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Equity Loan Crisis Boosts Sale of Greek Revival Columns

greek columns on a modern house, some rights reserved, http://flickr.com/photos/rwillock/2486082546/ and http://flickr.com/photos/sevenbrane/2386853999/Desperate times call for desperate measures. On the brink of a contemporary Depression, homeowners are stunned to find themselves facing financial ruin or foreclosure. They are looking for a quick fix and one strange fruit borne from this economic crisis is a recent boom in the Greek Revival Column business.

With all the pressures applied to modern homeowners, the need for some quick cash is great. There are rising gas prices, energy prices, health costs, car payments, etc. An equity loan becomes an appealing option. With an equity loan, you can borrow money using your home’s worth as collateral. All you have to do is subtract the amount of money you owe from the appraised worth of your home and you’re left with the equity – an amount of money you can borrow right away. For example, a house worth $300,000 on which you only owe $100,000 leaves you with $200,000 in equity.

In the past, these kinds of loans have not been difficult to get. But with the poor state of our economy stemming from our real estate market, the perceived value of many homes is plunging. An equity loan is affected directly because the amount of money you can borrow depends on how much an appraiser thinks your house is worth. Homes are simply no longer worth as much as they were before the economic downturn.

This is where the Greek columns come into play. In a bid to increase their homes perceived value, homeowners are erecting the classy-looking support poles to the fronts of their homes, regardless of whether it fits with their style of architecture or not.

“Everyone knows that home appraisers are big suckers for the Greek column,” says Julie Swanson, who is one of 11 homeowners on her block having the columns installed to their entrance. “Personally, I’m not even much of a fan, but they aren’t that expensive compared to the boost they’ll give to our home equity, so it’s worth it.”

With columns starting as low as $135, yet yielding $10,000 in perceived value, the trend has swept the nation, ushering in an era of tacky, cheap American architecture potentially unmatched in history. Once reserved for the McMansions of wealthy suburbs, the columns are now being attached to anything, including garages and sheds.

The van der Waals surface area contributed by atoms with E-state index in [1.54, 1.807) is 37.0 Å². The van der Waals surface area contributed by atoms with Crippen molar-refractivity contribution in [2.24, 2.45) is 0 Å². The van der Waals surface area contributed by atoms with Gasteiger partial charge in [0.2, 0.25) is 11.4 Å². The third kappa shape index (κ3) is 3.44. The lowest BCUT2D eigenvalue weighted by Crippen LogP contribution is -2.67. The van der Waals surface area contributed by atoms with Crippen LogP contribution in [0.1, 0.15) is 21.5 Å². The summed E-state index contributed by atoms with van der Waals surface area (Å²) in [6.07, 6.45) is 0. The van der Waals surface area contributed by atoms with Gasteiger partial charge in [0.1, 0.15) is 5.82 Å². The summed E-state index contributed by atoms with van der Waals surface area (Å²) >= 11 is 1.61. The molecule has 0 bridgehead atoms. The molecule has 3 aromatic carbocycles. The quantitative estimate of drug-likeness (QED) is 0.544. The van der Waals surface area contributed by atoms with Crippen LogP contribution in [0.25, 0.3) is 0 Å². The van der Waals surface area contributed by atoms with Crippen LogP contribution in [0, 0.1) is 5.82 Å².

“Even with the rising costs of operation, the volume of business we’re doing right now means that this has become the Golden Age of Greek column installation,” says Tyro Moulakis, the owner of a family-run column business. “We haven’t done this much work since Pericles strode the great halls of Athens. It’s great to see Greek culture having so much wider of an impact right now. My grandfather would have been proud. He would have said ‘Tyro, you have made me proud.’”

While experts say that efforts to similarly pump up the deck installation industry would require federal assistance, other cheap home improvement businesses have been feeling the upswing. A fine-looking birdbath purchased for $100-200 can add $5,000 to a home equity loan. A trellis with flowers growing on it brings $20,000 and a white picket fence can yield results of up to $100,000. Sales are also up for lawn ornaments, especially classy-looking faux statuary.

The results so far have been positive, with many Greek column owners seeing an increase in equity and lightening of their financial burdens. Economist Ray Blidgen is in support of the column building frenzy:

“It’s true that these columns are not necessary from a structural standpoint,” Blidgen says, “but to say they’re not supporting anything would be a falsehood. These columns are supporting the delicate financial web of the modern family, providing the much needed super-thread that will branch off according to the family’s needs and allow them perch safely on top like spiders.”

It’s a strange metaphor, but there is truth in the fact that the loans these columns support a wide range of other loans and payments a family must make, adding a healthy amount of theoretical money that can be used to support other theoretical money in all the right places.

For those able to see the funny side of the financial crisis, the boom in Greek columns holds a particularly rich sense of irony.

“I think it’s amazing,” says comedian Phil Goldman, “that America is supposedly falling like the Roman Empire and our natural reaction is to make our houses look more Roman. It’s like we don’t even care, we’re just thrilled by the theatricality of it all I guess. But don’t get me wrong, I’m all for the idea that this kind of end-times mentality could be exploited to make money: I’m thinking about opening a vomitorium for all the people out there who are sick of all this shit.”

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